Antique Bottle Club News
Written By Allan C. Holden
Welcome Back Bottle Club Members!
I am certainly looking forward to seeing each of your smiling faces again!
It seems to me that the summers get shorter and shorter with each passing year. Don't you agree?
There isn't another state in America where I would rather live. I like the season changes, I love the Great Lakes, I love Michigan history, but Michigan winters seem like a very steep price to pay.
For me, having the Kalamazoo Antique Bottle Club's meetings do make the fall and winter months a little bit more bearable.
This summer, of 2018, started out with very sad news. Two people, both very dear to the Kalamazoo Antique Bottle Club, passed from this life into eternity.
I received a phone call from our club president, Chuck Parker, on Sunday, July 1st with the news. Chuck started out the conversation by saying, "I've got sad news to share with you, and it is a real double whammy."
I've never known Chuck to be a complainer, and the Lord knows he has been through the wringer lately. Like most of us, our bodies are aging at a much faster rate than that inner-desire to leap tall buildings in a single bound.
Chuck has been dreaming about getting back into what he loves doing most, which is digging antique bottles. However, with his two knee surgeries, healing has been very slow. Not being able to just jump to his feet and move swiftly along has been a real set-back for him. I know full-well just how frustrated he is!
Chuck shocked me when he said, "I just learned that Ernie Lawson passed away; I just read it in the Sunday paper."
Not even one hour before Chuck's call we drove by Friendship Village when I had actually talked to my wife about going in to visit Ernie, but I didn't stop.
You know, Ernie's passing was not unexpected. The last time I went to see him, he and I had prayed for it.
The second shocker came when Chuck said, "Last night, Connie also passed away."
Suddenly, I am dumbfounded. I feel like a schooner with her canvas out and no wind to fill it . . . dead in the water. Oh, my . . . what do I say?
For those of you who don't know, Connie "Constance" Parker, was Chuck's wife and soul mate for over 58 years. Actually, that relationship of love started way before that. Think of it my friends, in November, 1960, Chuck and Connie Parker were united as one in God's eyes.
I really liked Connie, as many of you did. Connie was a solid supporter of the Kalamazoo Antique Bottle Club since the very early days of the club. I will always remember her smile and the times she went out of her way to make room in her life, and in her home, for this club.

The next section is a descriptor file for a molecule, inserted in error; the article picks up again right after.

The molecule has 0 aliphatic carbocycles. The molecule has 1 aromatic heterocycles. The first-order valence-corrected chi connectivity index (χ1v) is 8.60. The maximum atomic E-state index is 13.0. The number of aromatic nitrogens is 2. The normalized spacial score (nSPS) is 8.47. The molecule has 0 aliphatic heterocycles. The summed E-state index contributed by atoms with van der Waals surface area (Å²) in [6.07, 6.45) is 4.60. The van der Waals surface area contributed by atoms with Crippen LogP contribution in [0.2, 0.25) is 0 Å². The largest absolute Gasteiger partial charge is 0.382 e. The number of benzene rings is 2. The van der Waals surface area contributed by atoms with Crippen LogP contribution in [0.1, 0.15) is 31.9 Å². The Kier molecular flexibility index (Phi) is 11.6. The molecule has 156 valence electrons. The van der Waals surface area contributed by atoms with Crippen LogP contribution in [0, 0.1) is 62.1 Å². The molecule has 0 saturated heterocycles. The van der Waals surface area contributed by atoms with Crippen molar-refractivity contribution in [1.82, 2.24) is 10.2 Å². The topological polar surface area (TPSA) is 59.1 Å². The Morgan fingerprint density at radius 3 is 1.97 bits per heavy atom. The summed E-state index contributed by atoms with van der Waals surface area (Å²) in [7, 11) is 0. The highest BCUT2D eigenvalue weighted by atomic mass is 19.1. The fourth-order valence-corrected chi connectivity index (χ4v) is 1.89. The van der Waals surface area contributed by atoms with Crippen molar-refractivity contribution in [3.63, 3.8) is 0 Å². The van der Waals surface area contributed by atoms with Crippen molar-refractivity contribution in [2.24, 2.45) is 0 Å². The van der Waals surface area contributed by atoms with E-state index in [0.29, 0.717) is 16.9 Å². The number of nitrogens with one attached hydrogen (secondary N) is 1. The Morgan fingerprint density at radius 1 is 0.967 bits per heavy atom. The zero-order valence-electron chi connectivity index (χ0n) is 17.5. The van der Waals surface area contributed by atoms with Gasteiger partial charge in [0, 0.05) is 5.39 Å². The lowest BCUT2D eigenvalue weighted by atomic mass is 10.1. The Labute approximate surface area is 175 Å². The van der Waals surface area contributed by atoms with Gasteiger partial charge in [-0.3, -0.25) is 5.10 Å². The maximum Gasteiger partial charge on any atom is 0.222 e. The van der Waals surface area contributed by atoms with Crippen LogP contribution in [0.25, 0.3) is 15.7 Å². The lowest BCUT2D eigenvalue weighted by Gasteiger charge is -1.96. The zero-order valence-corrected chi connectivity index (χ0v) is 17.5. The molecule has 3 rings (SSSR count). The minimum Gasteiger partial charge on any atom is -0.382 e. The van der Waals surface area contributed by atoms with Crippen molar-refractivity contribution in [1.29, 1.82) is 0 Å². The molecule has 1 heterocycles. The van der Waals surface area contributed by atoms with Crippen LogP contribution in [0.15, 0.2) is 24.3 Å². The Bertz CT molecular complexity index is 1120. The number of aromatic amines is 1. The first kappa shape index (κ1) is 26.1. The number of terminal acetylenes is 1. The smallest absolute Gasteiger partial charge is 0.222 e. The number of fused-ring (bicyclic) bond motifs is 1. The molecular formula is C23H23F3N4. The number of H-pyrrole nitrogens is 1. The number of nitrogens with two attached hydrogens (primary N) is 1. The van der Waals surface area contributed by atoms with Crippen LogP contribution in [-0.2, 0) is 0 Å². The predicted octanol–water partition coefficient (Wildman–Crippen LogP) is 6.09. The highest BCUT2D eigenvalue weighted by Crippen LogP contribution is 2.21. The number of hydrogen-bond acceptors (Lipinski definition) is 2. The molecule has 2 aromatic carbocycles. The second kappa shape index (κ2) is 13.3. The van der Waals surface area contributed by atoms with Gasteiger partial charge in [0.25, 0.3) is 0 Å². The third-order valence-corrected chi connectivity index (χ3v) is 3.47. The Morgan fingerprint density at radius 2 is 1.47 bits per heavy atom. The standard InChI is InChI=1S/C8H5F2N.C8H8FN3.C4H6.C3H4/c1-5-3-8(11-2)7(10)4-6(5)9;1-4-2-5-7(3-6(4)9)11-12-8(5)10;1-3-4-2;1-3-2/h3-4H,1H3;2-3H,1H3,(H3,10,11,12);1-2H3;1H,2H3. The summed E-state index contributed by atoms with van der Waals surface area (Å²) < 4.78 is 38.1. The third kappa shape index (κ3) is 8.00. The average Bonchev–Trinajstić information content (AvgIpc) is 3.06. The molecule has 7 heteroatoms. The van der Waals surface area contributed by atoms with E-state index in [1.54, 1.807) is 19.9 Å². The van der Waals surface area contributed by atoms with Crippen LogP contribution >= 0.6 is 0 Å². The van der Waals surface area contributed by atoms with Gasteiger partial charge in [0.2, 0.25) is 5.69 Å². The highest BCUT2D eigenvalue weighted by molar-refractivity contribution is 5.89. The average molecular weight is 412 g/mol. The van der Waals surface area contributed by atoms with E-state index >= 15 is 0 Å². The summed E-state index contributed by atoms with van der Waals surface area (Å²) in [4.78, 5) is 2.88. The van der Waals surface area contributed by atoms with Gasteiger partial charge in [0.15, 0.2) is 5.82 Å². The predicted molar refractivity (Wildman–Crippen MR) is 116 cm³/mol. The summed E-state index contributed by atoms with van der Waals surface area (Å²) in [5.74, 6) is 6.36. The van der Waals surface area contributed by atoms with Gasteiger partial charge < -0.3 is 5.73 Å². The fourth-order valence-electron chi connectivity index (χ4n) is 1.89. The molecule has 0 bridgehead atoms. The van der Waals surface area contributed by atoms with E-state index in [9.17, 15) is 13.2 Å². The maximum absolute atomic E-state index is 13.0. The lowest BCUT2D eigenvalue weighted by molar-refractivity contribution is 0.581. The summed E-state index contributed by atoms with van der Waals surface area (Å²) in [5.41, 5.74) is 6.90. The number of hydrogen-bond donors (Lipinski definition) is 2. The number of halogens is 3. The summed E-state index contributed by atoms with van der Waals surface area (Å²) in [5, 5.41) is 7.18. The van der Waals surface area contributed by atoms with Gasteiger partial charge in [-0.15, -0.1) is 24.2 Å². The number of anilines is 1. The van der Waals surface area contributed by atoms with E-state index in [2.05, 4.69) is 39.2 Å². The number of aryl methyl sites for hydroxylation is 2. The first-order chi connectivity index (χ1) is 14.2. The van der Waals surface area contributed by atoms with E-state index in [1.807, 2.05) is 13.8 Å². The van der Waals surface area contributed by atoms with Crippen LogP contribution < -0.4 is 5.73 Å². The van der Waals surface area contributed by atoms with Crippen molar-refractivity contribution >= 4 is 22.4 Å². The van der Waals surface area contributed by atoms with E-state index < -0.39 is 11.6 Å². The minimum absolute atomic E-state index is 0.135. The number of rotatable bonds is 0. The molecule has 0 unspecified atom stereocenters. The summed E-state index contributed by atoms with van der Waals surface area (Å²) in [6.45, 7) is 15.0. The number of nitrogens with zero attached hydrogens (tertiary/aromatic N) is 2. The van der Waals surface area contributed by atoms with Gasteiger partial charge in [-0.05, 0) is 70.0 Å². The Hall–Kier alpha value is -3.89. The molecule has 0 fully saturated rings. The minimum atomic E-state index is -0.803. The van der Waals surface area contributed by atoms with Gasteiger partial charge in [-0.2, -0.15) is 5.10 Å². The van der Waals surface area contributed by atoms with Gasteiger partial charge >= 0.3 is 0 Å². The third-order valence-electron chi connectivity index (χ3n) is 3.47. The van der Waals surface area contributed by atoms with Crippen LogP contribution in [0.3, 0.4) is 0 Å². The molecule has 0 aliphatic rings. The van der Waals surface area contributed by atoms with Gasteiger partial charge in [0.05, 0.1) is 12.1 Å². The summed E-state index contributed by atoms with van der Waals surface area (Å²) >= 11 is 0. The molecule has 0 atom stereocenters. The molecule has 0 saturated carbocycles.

Recently Connie also suffered with some physical difficulties. With both Chuck and Connie having their individual struggles, caring for each other had made each and every day very challenging.
Chuck is still far from being independent, so please, all my friends who are spiritual, please pray for strength and continued independence for Chuck. May God meet Chuck's each and every need.
I know if Ernie were still here that that would also be his prayer.
Ernie knew that he was a stranger in a strange land and he longed to be with his Lord. Ernie Lawson passed from the here and now only. Ernie's life did not end; it just got started.
During one of my visits with Ernie, as his health was fading, it was extremely hard for him to talk, so I did the talking as he listened and smiled. How can you visit with someone you love, as I loved Ernie, without reminiscing?
Oh we had so much to reminisce about. We spent many blessed hours in this life together, and I thank God he let me share my time on Earth with a friend like Ernie.
And how can you think about Ernie without thinking about Jack Short? It just isn't possible! Those two were nearly inseparable!
Jack and Ernie were deep into the bottle digging hobby when I met them. They were not into bottles only, but also the stories behind each product they represented! They certainly took antique bottle collecting to a much higher plane for me.
After a short time of rubbing elbows with fellow bottle enthusiasts, they laid the groundwork for the Kalamazoo Antique Bottle Club back in 1979.
Not only did they start the club by bringing together fellow antique bottle diggers, their excitement created many of these enthusiasts! Indeed Jack and Ernie's love for bottle hunting and collecting was contagious!
It wasn't long before the local media picked up on the excitement these crazy guys were generating! And who won't notice when two well educated, highly respected professional guys seemed happiest when they were down in the dumps . . . digging!
Ernie Lawson was an excellent writer with many of his great stories published!
Ernie was a WWII Marine Corp Veteran. After serving his country, Ernie went to work for Upjohn for 32 years, retiring in 1990.
Ernie and Jack loved metal detecting as well. Both men were treasured members of the Southwest Michigan Seek & Search Club, in Plainwell, MI.
Ernie was not only a great story writer, he was also a great reader! Ernie loved to work as a volunteer story reader, song leader and visitor for many shut-ins.
But most of all, Ernie Lawson loved his precious Lord Jesus, and he was not one to hide his love.
Back in the late 80's Ernie suffered a very serious stroke. Jack shared the story with me when we were out working a recovery effort at the scene of a homicide. That day was a scorcher, and we had been split up into two groups. At one point Jack and I had stopped to rest in the shade. I recall how Jack was concerned for Ernie in the 90 degree heat.